By Jessica Sequeira
Trucks can come and unload their contents for free. Photo by Jessica Sequeira.
Walking down Avenida Juan de Garay last week, I passed a giant black trash bag that had ballooned and burst. Orange peels, tomatoes, candy wrappers, cigarette butts, Coca Cola bottles, torn newspapers and used condoms had spilled over the sidewalk and mixed with mud from the recent rains, so that pedestrians had to skip over the trash or veer into the street to avoid it. At the time it struck me as oddly beautiful, like some kind of symbol—as in most urban spaces, the distinction between private and public life verges on nonexistent here, and the insides of the city were on display in all their putrefying glory.
One of the most intimate ways to understand a city is by looking at how it treats its waste. The relationship between humans and what they cast off goes back to the primitive days when, out of love or fear, men chose to come together and form societies. The question now is whether modern cosmopolitan cities have reached the stage of maturity necessary to confront what they have discarded. Will they attempt to transform it into something usable, or pretend it does not exist even as it continues to build up around them?
Buenos Aires is an ideal case for thinking about what to do with what has been left behind. The sprawling Latin American city produces 6,000 tons of waste every day, the leftovers of nearly 13 million people. “Wet” waste is sent to an enormous processing plant called the Complejo Ambiental NORTE III in the district of José León Suárez, while “dry” waste is sent to a treatment plant in Villa Soldati. The Suárez plant has received a fair amount of negative press, as over the last year the bodies of three young women were found dumped there. (The cultural attitude toward women making basura, or trash, a common insult and this a logical end for them has been discussed ad nauseam by the local press.) These plants operate overtime processing what the city churns out, but remain far from sufficient to handle the avalanche of garbage.
Recycling has not traditionally figured high on the political agenda in Buenos Aires, but that is changing. Under city government head Mauricio Macri, a new Ministry of Environment and Public Space was created last year, and several recycling plants are now being constructed with accelerated completion times. Macri will be a contender in the 2015 presidential election, but political exigency alone doesn’t explain the rush; those working for the ministry are genuinely concerned with improving the city they live in. Buenos Aires’ relationship with garbage and its new focus on recycling speak to mutually beneficial links between political allegiance and social improvement which, as with so much here, are more complicated than they first appear.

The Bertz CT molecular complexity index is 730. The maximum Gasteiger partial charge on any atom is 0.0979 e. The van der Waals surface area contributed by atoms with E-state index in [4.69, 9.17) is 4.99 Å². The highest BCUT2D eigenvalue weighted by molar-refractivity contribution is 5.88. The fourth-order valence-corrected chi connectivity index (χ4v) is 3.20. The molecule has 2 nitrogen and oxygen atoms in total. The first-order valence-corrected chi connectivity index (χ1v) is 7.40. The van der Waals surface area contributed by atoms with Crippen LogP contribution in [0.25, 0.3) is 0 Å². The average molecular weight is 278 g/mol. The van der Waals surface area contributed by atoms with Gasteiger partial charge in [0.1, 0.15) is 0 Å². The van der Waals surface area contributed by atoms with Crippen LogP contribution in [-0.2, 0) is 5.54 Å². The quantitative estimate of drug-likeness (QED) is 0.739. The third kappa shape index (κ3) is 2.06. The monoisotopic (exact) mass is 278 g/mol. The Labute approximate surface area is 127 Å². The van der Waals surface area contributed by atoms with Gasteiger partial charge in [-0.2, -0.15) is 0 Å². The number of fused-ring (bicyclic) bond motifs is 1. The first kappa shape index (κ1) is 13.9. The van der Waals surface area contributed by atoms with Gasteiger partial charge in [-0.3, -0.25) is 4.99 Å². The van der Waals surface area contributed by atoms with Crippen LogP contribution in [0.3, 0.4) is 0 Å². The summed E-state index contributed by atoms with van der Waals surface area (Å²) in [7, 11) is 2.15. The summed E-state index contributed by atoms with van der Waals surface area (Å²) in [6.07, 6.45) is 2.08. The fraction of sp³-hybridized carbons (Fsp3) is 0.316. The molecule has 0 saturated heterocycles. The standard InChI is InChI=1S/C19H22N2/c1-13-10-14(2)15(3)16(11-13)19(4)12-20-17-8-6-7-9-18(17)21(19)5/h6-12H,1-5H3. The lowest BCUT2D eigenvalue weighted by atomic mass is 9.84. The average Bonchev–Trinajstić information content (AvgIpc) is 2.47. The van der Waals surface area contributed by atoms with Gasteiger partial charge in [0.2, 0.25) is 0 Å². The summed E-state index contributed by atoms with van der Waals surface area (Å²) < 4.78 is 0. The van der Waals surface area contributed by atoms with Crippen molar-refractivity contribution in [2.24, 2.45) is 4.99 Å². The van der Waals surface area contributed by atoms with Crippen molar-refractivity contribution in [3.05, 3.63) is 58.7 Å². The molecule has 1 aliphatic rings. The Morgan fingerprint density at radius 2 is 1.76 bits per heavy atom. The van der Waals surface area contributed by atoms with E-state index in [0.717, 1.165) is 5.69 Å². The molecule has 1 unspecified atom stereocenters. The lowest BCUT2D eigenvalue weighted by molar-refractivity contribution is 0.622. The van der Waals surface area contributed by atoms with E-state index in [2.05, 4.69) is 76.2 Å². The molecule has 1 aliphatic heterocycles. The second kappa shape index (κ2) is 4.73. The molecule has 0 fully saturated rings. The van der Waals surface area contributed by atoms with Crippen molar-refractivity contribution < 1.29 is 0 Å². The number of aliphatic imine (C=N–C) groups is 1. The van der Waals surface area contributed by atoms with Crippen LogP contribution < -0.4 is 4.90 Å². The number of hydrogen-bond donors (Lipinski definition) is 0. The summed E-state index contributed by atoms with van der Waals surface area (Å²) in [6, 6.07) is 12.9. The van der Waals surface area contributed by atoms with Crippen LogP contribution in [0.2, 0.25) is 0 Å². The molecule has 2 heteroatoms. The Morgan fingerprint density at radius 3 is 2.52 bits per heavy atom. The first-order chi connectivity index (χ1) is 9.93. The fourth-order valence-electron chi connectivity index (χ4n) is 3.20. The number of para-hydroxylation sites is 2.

On a sunny September afternoon, Juan and Andrés—two engineers from the “Urban Hygiene” wing of the new ministry, sub-section “Treatment and New Technologies”—drive me to a new recycling plant for a glimpse of what the city is working on. The plant is located in the Bajo Flores neighborhood, across the street from the Pedro Bidegain stadium home to the San Lorenzo football team, and is very close to where the Pope used to work; San Lorenzo remains his favorite club. During the car ride we pass a building with a sign for “Madres contra el paco” [Mothers against paco]. Paco, a drug similar to crack cocaine, has seen its use increase exponentially over the last decade, especially in run-down parts of the city like this one. “It isn’t the nicest area,” says Andrés, “but the idea is for the plant to improve the surrounding zone.”
The plant itself is a reconverted coal factory, abandoned in the 1970s after operating fewer than six months. As we pull into the “Planta Varela,” named after the street it is on, they give me a bit of background. “We’re a small department, just seven people who take care of everything. We have a very large budget but few people. It’s a nice problem to have,” says Juan. “The plant has already started working really hard, 24 hours, six days a week. Trucks like to come at night to unload cargo when there isn’t so much traffic and there aren’t as many problems. But it isn’t at full capacity yet. In a month and a half it will be up and running perfectly.”